AL GORE: Well, we need an informed citizenry with a big environmental agenda, because it’s going to take all of us to solve this problem. And if we have that then we will have leadership that responds to an informed citizenry. The politicians in both political parties ought to be competing with one another to offer genuinely meaningful solutions. That’s happening already in England right now both parties are trying to get out ahead of the other with imaginative far reaching bold proposals, and that’s as it should be because that’s what the reality we’re facing would lead a rational set of people to do. We in the US have been in a little bubble of unreality isolated from the rest of the world because the right wing talk radio and the propaganda …this group that has a notion that the earth is flat and the moon landing was staged on a movie set.  I mean they don’t argue that but it’s comparable to that, they have managed with heavy financing from a few irresponsible companies that don’t want to see the government take any action, they’ve managed to plant enough doubt in the minds of the American people to paralyze the political process. And it’s not enough to say we’re addicted to oil, too many politicians are addicted to the money from the oil companies. That addiction has to be broken.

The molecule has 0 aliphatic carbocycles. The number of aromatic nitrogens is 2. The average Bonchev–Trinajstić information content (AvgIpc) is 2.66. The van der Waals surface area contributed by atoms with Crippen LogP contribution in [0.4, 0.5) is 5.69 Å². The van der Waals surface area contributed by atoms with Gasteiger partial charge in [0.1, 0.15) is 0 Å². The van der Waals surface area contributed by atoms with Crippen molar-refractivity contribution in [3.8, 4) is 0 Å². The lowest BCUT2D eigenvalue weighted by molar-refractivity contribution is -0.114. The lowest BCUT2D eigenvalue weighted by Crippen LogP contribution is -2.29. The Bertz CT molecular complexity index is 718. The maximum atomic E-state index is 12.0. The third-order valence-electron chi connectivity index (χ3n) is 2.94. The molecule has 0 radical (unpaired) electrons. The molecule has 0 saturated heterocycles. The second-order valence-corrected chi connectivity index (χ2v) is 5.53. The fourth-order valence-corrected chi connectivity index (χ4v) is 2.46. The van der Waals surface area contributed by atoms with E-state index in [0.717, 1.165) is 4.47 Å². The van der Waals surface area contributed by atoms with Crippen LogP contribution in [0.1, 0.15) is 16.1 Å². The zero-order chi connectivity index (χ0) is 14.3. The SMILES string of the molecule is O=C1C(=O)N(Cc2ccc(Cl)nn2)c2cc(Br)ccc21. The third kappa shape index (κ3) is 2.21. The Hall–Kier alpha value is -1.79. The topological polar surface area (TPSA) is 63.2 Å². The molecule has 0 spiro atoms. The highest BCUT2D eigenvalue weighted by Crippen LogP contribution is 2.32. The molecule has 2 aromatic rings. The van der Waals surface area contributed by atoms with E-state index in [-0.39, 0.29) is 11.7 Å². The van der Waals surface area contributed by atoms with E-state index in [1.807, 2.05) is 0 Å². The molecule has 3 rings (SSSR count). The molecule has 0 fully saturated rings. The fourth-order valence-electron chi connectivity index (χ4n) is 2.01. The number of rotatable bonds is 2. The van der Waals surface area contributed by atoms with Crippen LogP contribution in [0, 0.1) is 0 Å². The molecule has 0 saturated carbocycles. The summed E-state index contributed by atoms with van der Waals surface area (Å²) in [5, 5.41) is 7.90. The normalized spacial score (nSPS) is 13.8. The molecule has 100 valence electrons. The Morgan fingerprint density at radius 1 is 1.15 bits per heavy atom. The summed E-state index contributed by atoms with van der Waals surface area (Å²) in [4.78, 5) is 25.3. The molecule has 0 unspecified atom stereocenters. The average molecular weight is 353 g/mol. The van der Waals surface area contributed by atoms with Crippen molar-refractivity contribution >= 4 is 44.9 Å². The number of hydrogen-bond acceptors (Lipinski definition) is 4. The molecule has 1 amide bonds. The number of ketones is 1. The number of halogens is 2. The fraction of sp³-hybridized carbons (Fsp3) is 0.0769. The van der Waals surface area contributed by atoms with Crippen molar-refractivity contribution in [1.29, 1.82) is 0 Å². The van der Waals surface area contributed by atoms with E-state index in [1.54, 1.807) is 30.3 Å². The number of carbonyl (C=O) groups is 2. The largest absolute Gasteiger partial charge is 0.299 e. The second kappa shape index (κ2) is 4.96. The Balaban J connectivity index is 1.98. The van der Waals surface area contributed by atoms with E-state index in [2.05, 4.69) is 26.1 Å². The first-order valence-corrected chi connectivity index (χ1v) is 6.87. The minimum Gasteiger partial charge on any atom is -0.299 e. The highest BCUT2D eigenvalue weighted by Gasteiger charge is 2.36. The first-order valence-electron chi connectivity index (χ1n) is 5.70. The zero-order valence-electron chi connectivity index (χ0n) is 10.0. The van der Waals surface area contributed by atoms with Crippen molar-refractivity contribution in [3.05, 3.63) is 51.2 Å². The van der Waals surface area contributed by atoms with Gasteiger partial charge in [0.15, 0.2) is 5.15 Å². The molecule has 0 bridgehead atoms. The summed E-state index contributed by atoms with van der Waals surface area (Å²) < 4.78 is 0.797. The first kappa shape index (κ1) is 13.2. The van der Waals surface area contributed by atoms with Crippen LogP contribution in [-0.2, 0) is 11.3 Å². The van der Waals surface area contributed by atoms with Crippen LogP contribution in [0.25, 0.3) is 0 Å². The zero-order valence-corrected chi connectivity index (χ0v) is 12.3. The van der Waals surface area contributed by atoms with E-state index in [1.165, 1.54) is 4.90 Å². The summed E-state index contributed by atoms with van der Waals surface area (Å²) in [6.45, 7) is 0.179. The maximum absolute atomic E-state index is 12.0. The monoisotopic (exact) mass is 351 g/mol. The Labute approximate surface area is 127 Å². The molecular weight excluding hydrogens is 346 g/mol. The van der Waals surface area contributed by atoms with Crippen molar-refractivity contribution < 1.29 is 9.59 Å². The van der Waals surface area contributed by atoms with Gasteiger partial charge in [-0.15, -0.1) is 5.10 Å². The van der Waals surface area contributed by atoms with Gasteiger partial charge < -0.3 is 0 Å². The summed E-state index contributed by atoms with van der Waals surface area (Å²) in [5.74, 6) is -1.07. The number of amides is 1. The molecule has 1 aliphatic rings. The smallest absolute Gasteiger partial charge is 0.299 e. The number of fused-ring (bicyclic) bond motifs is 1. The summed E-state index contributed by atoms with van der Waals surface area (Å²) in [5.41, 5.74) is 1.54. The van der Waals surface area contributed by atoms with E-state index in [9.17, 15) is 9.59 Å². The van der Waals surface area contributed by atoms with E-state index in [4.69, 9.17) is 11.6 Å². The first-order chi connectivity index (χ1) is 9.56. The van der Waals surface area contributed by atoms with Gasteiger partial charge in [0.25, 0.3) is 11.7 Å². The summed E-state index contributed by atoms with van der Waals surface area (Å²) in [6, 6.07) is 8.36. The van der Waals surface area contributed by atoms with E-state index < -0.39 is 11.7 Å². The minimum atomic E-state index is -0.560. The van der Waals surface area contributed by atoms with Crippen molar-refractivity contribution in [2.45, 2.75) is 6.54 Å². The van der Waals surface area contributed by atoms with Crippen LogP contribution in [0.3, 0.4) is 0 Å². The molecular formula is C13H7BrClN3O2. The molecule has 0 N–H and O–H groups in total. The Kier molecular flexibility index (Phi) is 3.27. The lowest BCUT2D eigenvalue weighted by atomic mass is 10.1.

I really enjoyed a lot of the animated segments in this film.  I think it really did a remarkable job of keeping things lighthearted and such for overwhelmingly depressing subject matter at times.  Was that initial animation segment done by “The Simpsons’” animators?